From Amazon.com: “There have been seven Princess Royals throughout British history, the inaugural of whom was Princess Mary, the eldest daughter of King Charles I and Queen Henrietta Maria, followed by Princess Anne (daughter of King George II), Princess Charlotte (daughter of King George III), Princess Victoria (daughter of Queen Victoria), Princess Louise (daughter of King Edward VII), and Princess Mary (daughter of King George V). The current holder of the title, Princess Anne, emerges from this background, clearly demonstrating how the role or Princess Royal has evolved over the generations into one of duty and personal achievement.
Drawing on royal letters, journals and associated material, the author’s fascinating pen captures the first four decades of Princess Anne’s life, from playful child and stylish teenager to champion rider and tireless campaigner for good causes. Along the way are royal engagements and regimental dinners, a love affair with a Dragoon and a terrifying kidnap attempt.”
If you follow the blog, then you know that I’ll read anything about the British royals, past and present. When NetGalley offered me a chance to read The Princess Royal: From Princess Mary to Princess Anne (Amazon), I knew I just had to read it. I received a copy of the ebook in exchange for an honest review.
The first half of the book goes through the origin of the title Princess Royal, which dates back to the Stuart era. There were a few others as the years went on, but it’s interesting to note that the title was only used seven times, and three of the princesses were in the 20th century. It was interesting to read about these princesses, since little mention was given to them in my previous readings of royal history. The history of the first six princesses takes up the first half of the book.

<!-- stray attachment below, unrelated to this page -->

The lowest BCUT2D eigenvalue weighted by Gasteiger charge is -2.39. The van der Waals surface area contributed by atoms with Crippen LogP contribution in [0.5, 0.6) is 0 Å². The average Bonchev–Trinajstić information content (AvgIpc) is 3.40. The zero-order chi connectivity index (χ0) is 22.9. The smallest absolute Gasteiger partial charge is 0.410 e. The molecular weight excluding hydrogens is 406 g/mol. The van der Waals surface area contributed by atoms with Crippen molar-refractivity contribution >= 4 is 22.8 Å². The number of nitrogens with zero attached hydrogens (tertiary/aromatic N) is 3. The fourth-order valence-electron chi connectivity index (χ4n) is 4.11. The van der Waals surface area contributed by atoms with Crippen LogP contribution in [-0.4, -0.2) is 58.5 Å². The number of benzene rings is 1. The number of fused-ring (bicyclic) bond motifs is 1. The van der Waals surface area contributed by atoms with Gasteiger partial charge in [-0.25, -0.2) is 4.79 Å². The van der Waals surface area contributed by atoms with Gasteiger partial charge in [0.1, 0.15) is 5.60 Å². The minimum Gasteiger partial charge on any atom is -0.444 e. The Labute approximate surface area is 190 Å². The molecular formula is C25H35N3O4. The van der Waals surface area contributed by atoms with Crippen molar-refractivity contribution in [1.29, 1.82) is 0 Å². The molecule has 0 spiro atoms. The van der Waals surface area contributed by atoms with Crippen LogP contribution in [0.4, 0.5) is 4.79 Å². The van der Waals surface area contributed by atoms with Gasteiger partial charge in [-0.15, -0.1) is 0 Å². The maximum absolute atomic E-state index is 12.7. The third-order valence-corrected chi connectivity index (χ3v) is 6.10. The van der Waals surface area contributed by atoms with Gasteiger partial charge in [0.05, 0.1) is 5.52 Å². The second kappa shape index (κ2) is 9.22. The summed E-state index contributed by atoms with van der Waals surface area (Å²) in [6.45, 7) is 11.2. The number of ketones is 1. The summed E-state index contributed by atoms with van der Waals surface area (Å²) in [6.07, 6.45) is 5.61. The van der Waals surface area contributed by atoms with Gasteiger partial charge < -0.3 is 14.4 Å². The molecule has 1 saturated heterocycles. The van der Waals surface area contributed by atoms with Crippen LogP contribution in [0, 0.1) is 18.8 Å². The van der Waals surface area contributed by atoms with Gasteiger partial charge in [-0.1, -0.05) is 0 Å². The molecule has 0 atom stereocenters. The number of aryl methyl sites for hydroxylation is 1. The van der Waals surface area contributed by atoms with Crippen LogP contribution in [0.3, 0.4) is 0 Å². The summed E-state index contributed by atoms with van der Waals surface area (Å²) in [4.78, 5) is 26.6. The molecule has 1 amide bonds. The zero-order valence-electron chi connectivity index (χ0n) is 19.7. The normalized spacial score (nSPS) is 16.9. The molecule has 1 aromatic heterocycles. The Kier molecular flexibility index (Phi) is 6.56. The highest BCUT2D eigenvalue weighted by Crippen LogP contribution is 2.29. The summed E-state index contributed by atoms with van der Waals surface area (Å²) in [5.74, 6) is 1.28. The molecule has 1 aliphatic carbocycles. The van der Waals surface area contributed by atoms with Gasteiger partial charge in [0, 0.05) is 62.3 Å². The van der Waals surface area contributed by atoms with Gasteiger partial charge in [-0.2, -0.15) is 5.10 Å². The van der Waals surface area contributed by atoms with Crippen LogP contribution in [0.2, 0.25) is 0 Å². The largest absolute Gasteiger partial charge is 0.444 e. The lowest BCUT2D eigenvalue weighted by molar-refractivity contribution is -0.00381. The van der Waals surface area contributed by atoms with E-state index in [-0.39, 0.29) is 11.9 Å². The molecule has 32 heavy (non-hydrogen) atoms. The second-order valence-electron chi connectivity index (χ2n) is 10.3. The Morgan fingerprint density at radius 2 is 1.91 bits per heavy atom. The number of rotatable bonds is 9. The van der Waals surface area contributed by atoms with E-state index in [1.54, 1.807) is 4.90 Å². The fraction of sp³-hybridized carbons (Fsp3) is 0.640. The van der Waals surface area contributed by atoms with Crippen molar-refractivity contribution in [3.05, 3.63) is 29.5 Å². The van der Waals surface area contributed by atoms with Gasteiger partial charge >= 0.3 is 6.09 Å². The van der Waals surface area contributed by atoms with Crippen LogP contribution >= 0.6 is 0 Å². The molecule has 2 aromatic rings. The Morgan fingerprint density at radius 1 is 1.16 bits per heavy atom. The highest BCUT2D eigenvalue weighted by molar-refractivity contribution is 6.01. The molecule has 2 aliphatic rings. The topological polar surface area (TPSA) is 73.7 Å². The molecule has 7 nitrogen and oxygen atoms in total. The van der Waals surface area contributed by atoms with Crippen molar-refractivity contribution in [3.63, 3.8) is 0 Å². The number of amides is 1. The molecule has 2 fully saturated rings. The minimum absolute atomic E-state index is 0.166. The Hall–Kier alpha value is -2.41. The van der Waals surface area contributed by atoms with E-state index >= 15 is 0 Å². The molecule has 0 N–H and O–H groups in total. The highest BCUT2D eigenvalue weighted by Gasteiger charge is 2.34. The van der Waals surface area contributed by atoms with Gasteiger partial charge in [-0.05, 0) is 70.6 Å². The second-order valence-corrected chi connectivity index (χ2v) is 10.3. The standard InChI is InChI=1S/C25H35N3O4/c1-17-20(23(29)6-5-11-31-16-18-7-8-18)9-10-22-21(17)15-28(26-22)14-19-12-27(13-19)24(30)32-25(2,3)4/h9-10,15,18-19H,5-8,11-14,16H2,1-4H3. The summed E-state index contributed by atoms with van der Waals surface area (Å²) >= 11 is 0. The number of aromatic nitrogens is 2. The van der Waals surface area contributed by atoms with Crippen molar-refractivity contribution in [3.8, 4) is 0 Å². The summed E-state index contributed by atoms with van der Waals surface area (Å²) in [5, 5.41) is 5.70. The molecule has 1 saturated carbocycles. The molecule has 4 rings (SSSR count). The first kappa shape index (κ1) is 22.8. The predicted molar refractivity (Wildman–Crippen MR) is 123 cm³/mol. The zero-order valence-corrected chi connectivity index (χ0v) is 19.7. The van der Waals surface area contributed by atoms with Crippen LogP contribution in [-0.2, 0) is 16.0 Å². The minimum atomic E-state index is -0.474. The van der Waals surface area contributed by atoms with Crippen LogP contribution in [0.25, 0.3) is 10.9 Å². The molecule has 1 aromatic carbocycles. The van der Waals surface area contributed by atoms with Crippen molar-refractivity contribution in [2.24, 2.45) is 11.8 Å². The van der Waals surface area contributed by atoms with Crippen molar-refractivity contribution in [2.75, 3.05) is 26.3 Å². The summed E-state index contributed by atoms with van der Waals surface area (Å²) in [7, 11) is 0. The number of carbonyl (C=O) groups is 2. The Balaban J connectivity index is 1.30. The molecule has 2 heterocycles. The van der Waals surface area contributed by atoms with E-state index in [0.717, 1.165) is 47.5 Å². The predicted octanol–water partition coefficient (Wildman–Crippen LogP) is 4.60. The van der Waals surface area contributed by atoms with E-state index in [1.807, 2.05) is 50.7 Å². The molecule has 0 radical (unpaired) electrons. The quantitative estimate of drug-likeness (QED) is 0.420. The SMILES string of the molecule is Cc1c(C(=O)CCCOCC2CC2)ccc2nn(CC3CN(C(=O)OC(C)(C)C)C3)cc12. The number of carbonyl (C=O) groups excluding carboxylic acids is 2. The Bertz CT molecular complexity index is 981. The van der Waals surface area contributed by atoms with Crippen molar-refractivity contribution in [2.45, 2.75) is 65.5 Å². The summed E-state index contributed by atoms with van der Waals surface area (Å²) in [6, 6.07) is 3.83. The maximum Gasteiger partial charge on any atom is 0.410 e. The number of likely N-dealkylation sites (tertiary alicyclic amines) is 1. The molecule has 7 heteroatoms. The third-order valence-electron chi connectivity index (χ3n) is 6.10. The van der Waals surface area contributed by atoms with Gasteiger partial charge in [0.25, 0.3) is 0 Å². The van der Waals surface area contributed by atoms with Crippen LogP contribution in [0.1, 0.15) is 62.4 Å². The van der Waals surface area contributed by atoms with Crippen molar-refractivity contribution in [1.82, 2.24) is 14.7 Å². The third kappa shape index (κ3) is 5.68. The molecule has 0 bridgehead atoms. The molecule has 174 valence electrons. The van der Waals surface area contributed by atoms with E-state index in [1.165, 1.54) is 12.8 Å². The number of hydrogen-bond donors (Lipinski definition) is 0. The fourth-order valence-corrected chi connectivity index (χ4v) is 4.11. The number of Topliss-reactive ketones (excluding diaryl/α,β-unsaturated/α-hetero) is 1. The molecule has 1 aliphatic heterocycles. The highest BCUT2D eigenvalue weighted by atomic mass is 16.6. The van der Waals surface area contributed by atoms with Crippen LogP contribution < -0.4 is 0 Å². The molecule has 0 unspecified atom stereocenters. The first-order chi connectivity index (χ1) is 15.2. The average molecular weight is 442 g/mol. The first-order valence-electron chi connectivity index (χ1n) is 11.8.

The second half of the book focuses on Princess Anne, Queen Elizabeth’s only daughter and current Princess Royal. I did not know much about the princess, other than stories of her on the periphery of her mother, father, or brother, Charles, the Prince of Wales.
One of the things I always enjoy with books about the royals is that sometimes you get a glimpse into the inner workings of the Royal Family. The stories of Princess Anne’s early life and her closeness to Prince Charles was sweet to read about, It became clear early on that though the two had genuine affection for each other, they are very different in personality. Princess Anne is always described as being more like her father, the rather matter of fact, blunt, the late Duke of Edinburgh.
With that said, it’s no surprise that Princess Anne has always had a busy work schedule. She really is on of the busiest members of the working Royal Family. But at least here in the United States, you don’t hear much about her work. Maybe it’s different in Great Britain. Or maybe it’s that get-on-with-it attitude that makes her less exciting to write about in the press. I became very impressed with the hard-working ethic of the princess and the breadth of her charitable work.
But here’s my big beef. This book was published in 1988, and a whole lot has happened to Anne in the time since this book was first published. The Princess Royal was not updated when it was re-released. I understand the author has since passed, but it makes me wonder why the book was offered up through NetGalley at all. I did feel a bit deceived, as I wanted to know more about Anne and the breakdown of her marriage and relationship with her children and you know, anything that’s happened to her in this century, too. So while I do recommend this book if you want to learn more about Princess Anne, you’ll be short-changed of the last thirty years of service.
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